Did you ever wonder how can programming in Erlang, C, Lisp etc can offer you the same benefits with a meditation session?
Software development (at least when it is done correctly) puts you “in the zone” which is actually a meditative state, meaning that you lose the sense of time, ego and you are 100% focused in what you are doing. Your mind is like a laser (instead of just a scattered weak light) and you can really solve difficult problems. Sadly, the average engineer can never reach this state (mostly due to interruptions - facebook, twitter, notifications etc) and you can see that in his code.
Most of the bugs I’ve seen, are due to losing your trails of thought, losing the big picture and finally solving a problem but creating another one a few functions further. And this is a pattern.
That pattern is the perfect recipe for anxiety, decision fatigue and not enjoying what you are doing. Translation: You hate your job.
What you can do is quite simple (at least it works for me):
First, always make a ritual when you want to sit down and start working. Meaning, get your glass of water/redbull, clear your desk, write your todos in a clean, empty piece of paper and start your playlist.
Then, close ALL non-work related pages (facebook, twitter, reddit) and dive into your thing.
Trust me on this one. Do this for a week, establish it as a habit and I can assure you that you’ll be a better and happier developer :)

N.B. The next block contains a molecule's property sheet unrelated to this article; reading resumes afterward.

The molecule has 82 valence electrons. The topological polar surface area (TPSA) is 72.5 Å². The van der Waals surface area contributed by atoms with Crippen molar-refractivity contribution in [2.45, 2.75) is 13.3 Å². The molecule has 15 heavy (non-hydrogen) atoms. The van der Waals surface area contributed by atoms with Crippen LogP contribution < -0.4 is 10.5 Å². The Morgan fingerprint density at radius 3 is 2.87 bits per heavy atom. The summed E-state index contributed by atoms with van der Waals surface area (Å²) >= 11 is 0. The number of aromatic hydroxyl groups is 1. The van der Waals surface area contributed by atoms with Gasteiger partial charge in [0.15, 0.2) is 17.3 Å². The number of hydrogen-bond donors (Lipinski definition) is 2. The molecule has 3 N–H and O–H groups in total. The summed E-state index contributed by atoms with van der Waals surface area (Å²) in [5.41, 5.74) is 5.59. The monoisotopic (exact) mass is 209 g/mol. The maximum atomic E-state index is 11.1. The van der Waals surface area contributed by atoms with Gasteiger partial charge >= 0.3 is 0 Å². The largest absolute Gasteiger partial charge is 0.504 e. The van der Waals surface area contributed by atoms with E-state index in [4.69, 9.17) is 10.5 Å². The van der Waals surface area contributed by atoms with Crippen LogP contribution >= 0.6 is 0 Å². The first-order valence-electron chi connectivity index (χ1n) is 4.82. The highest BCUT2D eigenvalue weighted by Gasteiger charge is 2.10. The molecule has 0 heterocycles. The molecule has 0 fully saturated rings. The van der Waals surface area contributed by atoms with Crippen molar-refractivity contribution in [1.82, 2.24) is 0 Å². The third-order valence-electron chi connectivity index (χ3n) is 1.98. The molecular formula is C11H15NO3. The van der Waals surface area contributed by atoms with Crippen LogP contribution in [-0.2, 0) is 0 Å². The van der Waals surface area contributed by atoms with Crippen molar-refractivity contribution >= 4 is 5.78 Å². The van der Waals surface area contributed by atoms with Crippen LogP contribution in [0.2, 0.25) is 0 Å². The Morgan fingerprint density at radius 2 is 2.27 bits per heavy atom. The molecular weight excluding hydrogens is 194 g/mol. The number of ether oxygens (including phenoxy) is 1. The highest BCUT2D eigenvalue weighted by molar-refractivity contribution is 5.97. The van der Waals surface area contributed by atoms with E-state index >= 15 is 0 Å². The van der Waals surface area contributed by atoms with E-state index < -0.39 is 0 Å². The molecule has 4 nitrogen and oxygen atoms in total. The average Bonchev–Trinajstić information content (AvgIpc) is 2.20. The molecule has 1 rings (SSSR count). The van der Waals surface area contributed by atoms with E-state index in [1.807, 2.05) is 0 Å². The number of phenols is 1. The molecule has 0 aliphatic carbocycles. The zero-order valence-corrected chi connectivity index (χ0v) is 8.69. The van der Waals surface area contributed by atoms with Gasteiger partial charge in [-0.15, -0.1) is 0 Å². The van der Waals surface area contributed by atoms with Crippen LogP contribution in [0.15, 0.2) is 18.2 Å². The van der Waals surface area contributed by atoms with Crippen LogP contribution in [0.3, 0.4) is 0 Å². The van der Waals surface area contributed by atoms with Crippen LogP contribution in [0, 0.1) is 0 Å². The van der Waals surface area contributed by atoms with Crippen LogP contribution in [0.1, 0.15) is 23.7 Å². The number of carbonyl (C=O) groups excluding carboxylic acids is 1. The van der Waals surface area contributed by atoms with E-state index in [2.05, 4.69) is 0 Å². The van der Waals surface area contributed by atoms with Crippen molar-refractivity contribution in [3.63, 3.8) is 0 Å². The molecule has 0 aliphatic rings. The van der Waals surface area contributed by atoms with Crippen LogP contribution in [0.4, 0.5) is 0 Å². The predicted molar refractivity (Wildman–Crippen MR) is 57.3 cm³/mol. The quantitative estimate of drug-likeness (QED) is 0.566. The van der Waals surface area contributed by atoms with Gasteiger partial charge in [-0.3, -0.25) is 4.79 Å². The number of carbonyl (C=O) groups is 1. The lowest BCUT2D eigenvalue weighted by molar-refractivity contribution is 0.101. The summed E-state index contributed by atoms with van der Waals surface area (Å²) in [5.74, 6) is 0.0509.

Do you have any other suggestions?
My Chromebook is becoming my main traveling machine when I am road tripping with BugSense, because is light, with more than 7 hours of battery, excellent keyboard and is running ubuntu (with everything working) :D
The only problem I had, was that I usually change the Caps lock key to a Ctrl key (yes, I use emacs!). Try it and you’ll see that is feels more natural having a Ctrl key placed right next to your pinky finger.
In Ubuntu, it is just a click (make Caps lock behave like Ctrl) but it didn’t work because the “Search” key is actually a SuperKey (or Windows key if you like).
So, if you want to make it work, change do this:
and you are ready to go!
I’ve created a new live programming language (built using Clojure and Processing) for creating music on the fly, called music as data (MAD) and I am going to present it at Dynamic Languages 2011 conference in Sweden. So I was thinking ways that I could demonstrate the main principle of the language that music is code is data and I thought “Hey lets transform twits to music”!
And here we are! Every twit (mention) to @jonromero, will be converted to music and played (you can hear short examples at mad.emotionull.com) and the final piece will be played after my talk.
Let’s dive into code snippets now:
We are going to use clojure-twitter for getting mentions.
And then convert characters to notes.
You can hear an example at mad.emotionull.com and actually has a nice beat!
I also plan to map a markov-chains function so the final music can make more sense but hey, the code is online, clone, use and create!
I’ve created music-as-data because I really hated trying to write about sins, freqs etc all the time in order to produce a single note. Also, it was very difficult to add abstraction and extend AND having fun all at the same time. I think that (music [as data]) is disruptive in how we think and interact/transform music. Or maybe not.
So, one of the main advantages of having music as data as code, is that we can have our music commited to version control systems. So, what would happen if we form bands that are only using code to create music, and can fork, revert and exchange music snippets? Wouldn’t that be awesome? Well, who knows? It surely sound interesting.
This is a call to wannabe rockstars: Get music-as-data, create a repository in github, get your friends together and (why not?) form the first EmacsBand. Who knows? You might even become a GuitarHero game. Or maybe not.